This week’s funny word is βρεκεκεκὲξ, a sound meant to imitate that of the frogs in Aristophanes’ “Frogs.” It is followed by “κοὰξ κοάξ” (ln. 209).
The chorus of the frogs is:
βρεκεκεκὲξ κοὰξ κοάξ
βρεκεκεκὲξ κοὰξ κοάξ
λιμναῖα κρηνῶν τέκνα,
ξύναυλον ὕμνων βοὰν
φθεγξώμεθ’, εὔγηρυν ἐμὰν ἀοιδάν,
ἥν ἀμφὶ Νυσήιον
Διὸς Διόνυσον ἐν
ἡνίχ’ ὁ κραιπαλόκωμος
τοῖς ἱεροῖσι Χύτροισι
χωρεῖ κατ’ ἐμὸν τέμενος λαῶν ὄχλος.
βρεκεκεκὲξ κοὰξ κοάξ.
Brekekekex Koax Koax
Brekekekex Koax Koax
Marshy children of the water
Harmonious crying of hymns
Let us sing, my sweet sounding song,
which we roared for Nymphian
Dionysus of Zeus
When the crowd drunk in revelry
During the holy feast of pots
Comes to my precinct
Brekekekex Koax Koax
This Friday’s funny word is my favorite Latin word: pullarius or “chicken master.” Cicero in his De Divinitate (On Divination) talks about the duties of the pullarius and his skepticism concerning the efficacy of their omens. In the morning, a pullarius would go out to feed the chickens in silence. If the chickens ate with fervor, it was a good omen. If not, it was received as a bad omen. One of the most famous instances of this type of augury in antiquity was when Publius Claudius Pulcher, during the First Punic war (mid-3rd century BC), sailed out against the Carthaginians even though the chickens did not eat with vigor that morning. He lost the battle (probably because the men were so frightened they were incapable of fighting well) and was subsequently exiled for his sacrilege.
Tum ille: “Dicito, si pascentur.” “Pascuntur”. Quae aves? Aut ubi? Attulit, inquit, in cavea pullos is, qui ex eo ipso nominatur pullarius. Haec sunt igitur aves internuntiae Iovis! Quae pascantur necne, quid refert? Nihil ad auspicia; sed quia, cum pascuntur, necesse est aliquid ex ore cadere et terram pavire (terripavium primo, post terripudium dictum est; hoc quidem iam tripudium dicitur) – cum igitur offa cecidit ex ore pulli, tum auspicanti tripudium solistimum nuntiatur. Ergo hoc auspicium divini quicquam habere potest, quod tam sit coactum et expressum?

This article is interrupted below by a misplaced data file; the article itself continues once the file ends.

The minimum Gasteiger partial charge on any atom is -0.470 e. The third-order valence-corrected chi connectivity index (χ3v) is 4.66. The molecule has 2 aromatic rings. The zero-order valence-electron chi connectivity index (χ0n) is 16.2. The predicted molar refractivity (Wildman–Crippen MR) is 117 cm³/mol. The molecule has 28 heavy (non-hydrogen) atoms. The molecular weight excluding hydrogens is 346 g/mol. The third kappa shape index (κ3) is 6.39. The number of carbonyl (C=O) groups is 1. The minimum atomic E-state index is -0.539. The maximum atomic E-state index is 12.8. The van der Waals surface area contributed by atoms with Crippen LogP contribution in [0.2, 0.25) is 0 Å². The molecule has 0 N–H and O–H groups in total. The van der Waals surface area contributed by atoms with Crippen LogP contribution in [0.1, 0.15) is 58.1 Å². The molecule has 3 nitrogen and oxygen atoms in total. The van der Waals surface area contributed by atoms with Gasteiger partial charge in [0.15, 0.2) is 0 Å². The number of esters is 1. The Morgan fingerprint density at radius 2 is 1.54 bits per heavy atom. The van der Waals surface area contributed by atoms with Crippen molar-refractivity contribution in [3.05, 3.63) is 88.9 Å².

My translation is thus:
Then he said: “Tell me if they eat.” “They are eating” responds the Augur. “What birds? And where?” He says, “A man brings the chickens into the birdcage and on account of this is called the chicken master (pullarius).” These chickens are therefore the mediators of Jove! And whether they eat or not, what does it matter? Nothing to the auspices; but because, if they eat, it is necessary that something will fall from their beak and strike the ground (this was at first called terripavium, afterwards called terripudium, and now it is indeed called tripudium [a favorable omen when chickens eat greedily]) – therefore when the food falls from the beak of the chicken, then it is said that the most perfect chicken omen has begun. Therefore how is this omen able to have anything divine, which is so forced and strained?